@dynamic logoLevel;
/class implementation/

Intercepting Updates

To catch properties whose updates require animated changes, implement the needsDisplayForKey: method, as in the following code snippet. The key value coding used here means you compare the supplied key to the name of the custom property.

+ (BOOL) needsDisplayForKey:(NSString *) key
    if ([key isEqualToString:@"logoLevel"]) return YES;
    return [super needsDisplayForKey:key];

You implement this method in CALayer subclasses. Returning YES enables you to mark those properties whose contents need to be redrawn when their value changes. Defer to the superclass's implementation for any property you don't handle.

Drawing Properties

The magic behind custom property animation lies in implementing drawInContext: . This method is superficially similar to the drawRect: method used in UIView subclasses. As with drawRect:, you implement a custom presentation by drawing your changes into a context. Here's an example that shows the relationship between the custom logoLevel property and the drawing it produces. Dividing the logoLevel value by two ensures the logo is draw at a maximum alpha level of 0.5.

- (void) drawInContext:(CGContextRef) context
    UIBezierPath *path = [self path];
    CGFloat alpha = self.logoLevel.floatValue / 2.0f; // range from 0.0 to 0.5
    [path fill:[[UIColor whiteColor] colorWithAlphaComponent:alpha]];

This method is called repeatedly as the layer interpolates between its old and new values. Each time it's called, the new alpha level creates a different fill result.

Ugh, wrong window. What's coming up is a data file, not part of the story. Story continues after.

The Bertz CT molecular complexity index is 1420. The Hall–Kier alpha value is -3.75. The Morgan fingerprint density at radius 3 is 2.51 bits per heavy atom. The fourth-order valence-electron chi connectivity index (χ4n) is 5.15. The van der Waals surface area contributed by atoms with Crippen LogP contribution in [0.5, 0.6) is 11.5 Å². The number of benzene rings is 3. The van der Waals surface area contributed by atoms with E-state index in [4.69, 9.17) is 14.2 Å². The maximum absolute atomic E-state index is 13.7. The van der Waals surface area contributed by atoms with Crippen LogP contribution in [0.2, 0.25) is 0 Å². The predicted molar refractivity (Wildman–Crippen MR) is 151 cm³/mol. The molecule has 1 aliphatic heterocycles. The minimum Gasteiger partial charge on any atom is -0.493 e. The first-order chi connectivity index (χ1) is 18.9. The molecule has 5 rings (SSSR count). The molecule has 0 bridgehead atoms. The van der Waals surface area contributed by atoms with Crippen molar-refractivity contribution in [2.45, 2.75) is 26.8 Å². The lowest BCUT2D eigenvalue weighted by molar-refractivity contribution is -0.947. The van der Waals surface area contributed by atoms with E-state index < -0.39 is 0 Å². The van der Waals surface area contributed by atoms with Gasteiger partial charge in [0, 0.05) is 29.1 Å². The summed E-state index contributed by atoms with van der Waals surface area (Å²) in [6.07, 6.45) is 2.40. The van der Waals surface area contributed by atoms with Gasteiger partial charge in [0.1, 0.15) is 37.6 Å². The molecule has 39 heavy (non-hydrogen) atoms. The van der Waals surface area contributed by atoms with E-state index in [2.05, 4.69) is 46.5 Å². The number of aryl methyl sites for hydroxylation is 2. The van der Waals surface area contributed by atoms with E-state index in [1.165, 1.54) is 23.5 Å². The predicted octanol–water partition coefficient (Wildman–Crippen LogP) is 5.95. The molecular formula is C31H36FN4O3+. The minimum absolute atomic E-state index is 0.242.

You aren't, of course, limited to a single animatable property. In the following method, both logoLevel and imageLevel properties control the drawing produced by the layer subclass. The imageLevel property allows the image to fade in and out, just as the logo drawing does, but without having to do so in tandem.

- (void) drawInContext:(CGContextRef) context
    // Draw the path
    UIBezierPath *path = [self path];
    CGFloat alpha = self.logoLevel.floatValue / 2.0f;
    [path fill:[[UIColor whiteColor] colorWithAlphaComponent:alpha]];
    // Draw an image
    [image drawInRect:CGRectMake(20, 20, 64, 64) blendMode:kCGBlendModeCopy

As a rule of thumb, keep your drawing simple and local using resources set as instance variables within the layer rather than adjusted by outside properties. When in doubt, slow down your animation. Properly behaved items update gradually.

Good candidates for custom intrinsic animation include any view that updates to reflect state. For example, you might indicate items selected by the user by applying check marks, thickening frames, or changing the opacity of an overlay. The best applications though are ones with nuance. Instead of switching a display feature on or off, adjust it continuously within a range of values. The implicit animations ensure that your visual properties update and display smoothly.


This write-up covered all the know-how you need to add implicit animations for custom properties to your views. As with the previous write-up, you'll find the associated source code at my Github repository.